Ebola-Related Marburg Virus Outbreak in Africa | What is the Marburg Disease? - Vitrosens Biotechnology - Human and Animal Health Rapid Test Kits

Ebola-Related Marburg Virus Outbreak in Africa | What is the Marburg Disease?

22/02/2023

Ebola-Related Marburg Virus Outbreak in Africa | What is the Marburg Disease?

Marburg Disease

Causing several outbreaks on the African continent in recent years, the deadly Marburg Virus (MARV) has now surfaced for the first time in Equatorial Guinea and Cameroon. The outbreak was initially detected on February 7 among patients presenting with fever, fatigue, bloodstained vomit, and diarrhea. After the Institut Pasteur reference laboratory in Senegal found one MDV-positive sample among the eight tested samples, the Ministry of Health and Social Welfare (MoH) of Equatorial Guinea confirmed a Marburg virus disease (MVD) outbreak on 13 February 2023. According to the World Health Organization, Equatorial Guinea has reported nine deaths and sixteen suspected cases of Marburg Virus Disease (MVD), whereas Cameroon has reported an additional two suspected cases. Despite the geographical proximity of Cameroon and Equatorial Guinea’s affected areas, both instances detected in Cameroon have yet to be found to have a travel history, which may suggest an ongoing local transmission in both countries. The exact source of the outbreak remains unclear, and genome sequencing efforts are continuing. Read along to learn more about the deadly Marburg Virus Disease (MVD), its transmission, symptoms, and diagnosis.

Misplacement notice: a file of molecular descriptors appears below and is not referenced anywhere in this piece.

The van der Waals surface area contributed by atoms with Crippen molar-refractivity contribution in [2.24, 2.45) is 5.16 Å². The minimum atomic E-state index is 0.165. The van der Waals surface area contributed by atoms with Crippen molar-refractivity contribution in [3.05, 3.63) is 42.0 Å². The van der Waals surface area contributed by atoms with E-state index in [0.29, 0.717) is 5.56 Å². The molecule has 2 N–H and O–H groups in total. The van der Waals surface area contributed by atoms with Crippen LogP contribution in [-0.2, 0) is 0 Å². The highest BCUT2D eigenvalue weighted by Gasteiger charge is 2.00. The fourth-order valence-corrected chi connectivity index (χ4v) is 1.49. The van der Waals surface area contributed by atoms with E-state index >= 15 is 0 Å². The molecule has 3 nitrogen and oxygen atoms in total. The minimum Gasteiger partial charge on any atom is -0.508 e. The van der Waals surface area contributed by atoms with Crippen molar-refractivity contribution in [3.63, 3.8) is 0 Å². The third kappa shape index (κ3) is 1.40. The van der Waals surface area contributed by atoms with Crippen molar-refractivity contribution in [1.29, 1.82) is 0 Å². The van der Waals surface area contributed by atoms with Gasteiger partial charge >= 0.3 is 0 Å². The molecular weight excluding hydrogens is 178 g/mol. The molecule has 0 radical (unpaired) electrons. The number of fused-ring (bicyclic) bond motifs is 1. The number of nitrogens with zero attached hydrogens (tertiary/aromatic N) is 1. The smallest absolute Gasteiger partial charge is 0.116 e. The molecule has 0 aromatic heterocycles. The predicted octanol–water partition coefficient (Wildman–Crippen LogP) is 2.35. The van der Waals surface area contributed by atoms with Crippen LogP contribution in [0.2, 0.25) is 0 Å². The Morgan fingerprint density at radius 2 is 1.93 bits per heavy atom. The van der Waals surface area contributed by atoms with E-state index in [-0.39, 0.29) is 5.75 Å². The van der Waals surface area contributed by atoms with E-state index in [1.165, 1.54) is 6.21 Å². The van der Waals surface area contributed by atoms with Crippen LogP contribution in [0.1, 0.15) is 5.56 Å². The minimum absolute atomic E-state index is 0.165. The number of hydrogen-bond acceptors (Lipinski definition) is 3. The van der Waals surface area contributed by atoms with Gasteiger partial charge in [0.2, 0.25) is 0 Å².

transmission symptoms and diagnosis

What is Marburg Virus Disease (MVD)?

What is Marburg Virus Disease

Marburg virus disease (MVD) is a viral hemorrhagic fever caused by the Marburg virus (MARV) from the family Filoviridae. The family Filoviridae also includes six species of Ebola viruses. Marburg virus (MARV) is a zoonotic, enveloped, filamentous, negative single-stranded RNA virus. It affects various cells, tissues, and organs in humans and non-human primates. The virus has been observed to target macrophages and dendritic cells at the cellular level and lymphoid tissues and the liver at the organ level. Although case fatality rates associated with the Marburg virus (MARV) have ranged from 24% to 88% depending on the responsible virus strain, access to medical care, and overall success of case management, the World Health Organization reports that the average case fatality rate for the disease is approximately 50%. Given its high case fatality rate, Marburg virus (MARV) has been classified as a Risk Group 4 pathogen, which refers to pathogens that often cause severe human and animal disease, spread from person to person, and lack effective treatment.

and lack effective treatment

The primary reservoir of the Marburg virus disease is thought to be the African fruit bat. Since the African fruit bat is widely distributed across Africa, the Marburg virus disease most often occurs in Africa. Following its initial discovery in researchers in Germany and the former Yugoslavia working with samples from African green monkeys imported from Uganda in 1967, Marburg virus (MARV) has caused sporadic cases and outbreaks in South Africa (1975), Kenya (1980/1987), former Soviet Union (1988/1990), Democratic Republic of Congo (1998-2000), Angola (2004-2005), Netherlands (2008), United States (2008), Uganda (2007/2008/2012/2014/2017), Guinea (2021), and Ghana (2022). Although occasional cases have been detected elsewhere in patients returning from Africa, Marburg virus (MARV) outbreaks have primarily affected workers in bat-infested mines in Africa.